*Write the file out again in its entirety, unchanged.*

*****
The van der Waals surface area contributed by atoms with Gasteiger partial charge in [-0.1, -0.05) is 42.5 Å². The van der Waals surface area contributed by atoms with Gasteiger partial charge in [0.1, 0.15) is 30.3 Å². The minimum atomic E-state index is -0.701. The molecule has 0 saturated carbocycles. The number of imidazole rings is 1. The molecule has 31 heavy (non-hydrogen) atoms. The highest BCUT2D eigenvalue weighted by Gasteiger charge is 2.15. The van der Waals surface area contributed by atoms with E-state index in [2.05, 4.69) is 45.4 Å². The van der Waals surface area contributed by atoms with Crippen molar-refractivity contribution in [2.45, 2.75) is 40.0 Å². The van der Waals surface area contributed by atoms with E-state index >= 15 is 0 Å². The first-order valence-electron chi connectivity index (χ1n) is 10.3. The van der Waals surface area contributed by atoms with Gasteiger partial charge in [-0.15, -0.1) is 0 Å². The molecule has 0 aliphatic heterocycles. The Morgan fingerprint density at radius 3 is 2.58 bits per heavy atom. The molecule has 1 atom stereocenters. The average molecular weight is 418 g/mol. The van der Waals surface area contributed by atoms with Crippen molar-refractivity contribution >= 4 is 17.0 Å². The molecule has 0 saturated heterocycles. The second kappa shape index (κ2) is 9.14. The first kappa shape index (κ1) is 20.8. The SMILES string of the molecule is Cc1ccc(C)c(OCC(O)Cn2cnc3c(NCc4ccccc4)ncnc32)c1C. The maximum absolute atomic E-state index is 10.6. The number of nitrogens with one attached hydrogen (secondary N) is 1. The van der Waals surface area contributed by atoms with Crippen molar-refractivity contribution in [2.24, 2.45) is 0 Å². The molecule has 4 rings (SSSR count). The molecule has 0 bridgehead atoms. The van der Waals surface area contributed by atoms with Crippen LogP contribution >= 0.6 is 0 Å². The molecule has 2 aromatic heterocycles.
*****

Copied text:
The van der Waals surface area contributed by atoms with Gasteiger partial charge in [-0.1, -0.05) is 42.5 Å². The van der Waals surface area contributed by atoms with Gasteiger partial charge in [0.1, 0.15) is 30.3 Å². The minimum atomic E-state index is -0.701. The molecule has 0 saturated carbocycles. The number of imidazole rings is 1. The molecule has 31 heavy (non-hydrogen) atoms. The highest BCUT2D eigenvalue weighted by Gasteiger charge is 2.15. The van der Waals surface area contributed by atoms with E-state index in [2.05, 4.69) is 45.4 Å². The van der Waals surface area contributed by atoms with Crippen molar-refractivity contribution in [2.45, 2.75) is 40.0 Å². The van der Waals surface area contributed by atoms with E-state index >= 15 is 0 Å². The first-order valence-electron chi connectivity index (χ1n) is 10.3. The van der Waals surface area contributed by atoms with Gasteiger partial charge in [-0.15, -0.1) is 0 Å². The molecule has 0 aliphatic heterocycles. The Morgan fingerprint density at radius 3 is 2.58 bits per heavy atom. The molecule has 1 atom stereocenters. The average molecular weight is 418 g/mol. The van der Waals surface area contributed by atoms with Crippen molar-refractivity contribution >= 4 is 17.0 Å². The molecule has 0 saturated heterocycles. The second kappa shape index (κ2) is 9.14. The first kappa shape index (κ1) is 20.8. The SMILES string of the molecule is Cc1ccc(C)c(OCC(O)Cn2cnc3c(NCc4ccccc4)ncnc32)c1C. The maximum absolute atomic E-state index is 10.6. The number of nitrogens with one attached hydrogen (secondary N) is 1. The van der Waals surface area contributed by atoms with Crippen molar-refractivity contribution in [2.24, 2.45) is 0 Å². The molecule has 4 rings (SSSR count). The molecule has 0 bridgehead atoms. The van der Waals surface area contributed by atoms with Crippen LogP contribution >= 0.6 is 0 Å². The molecule has 2 aromatic heterocycles.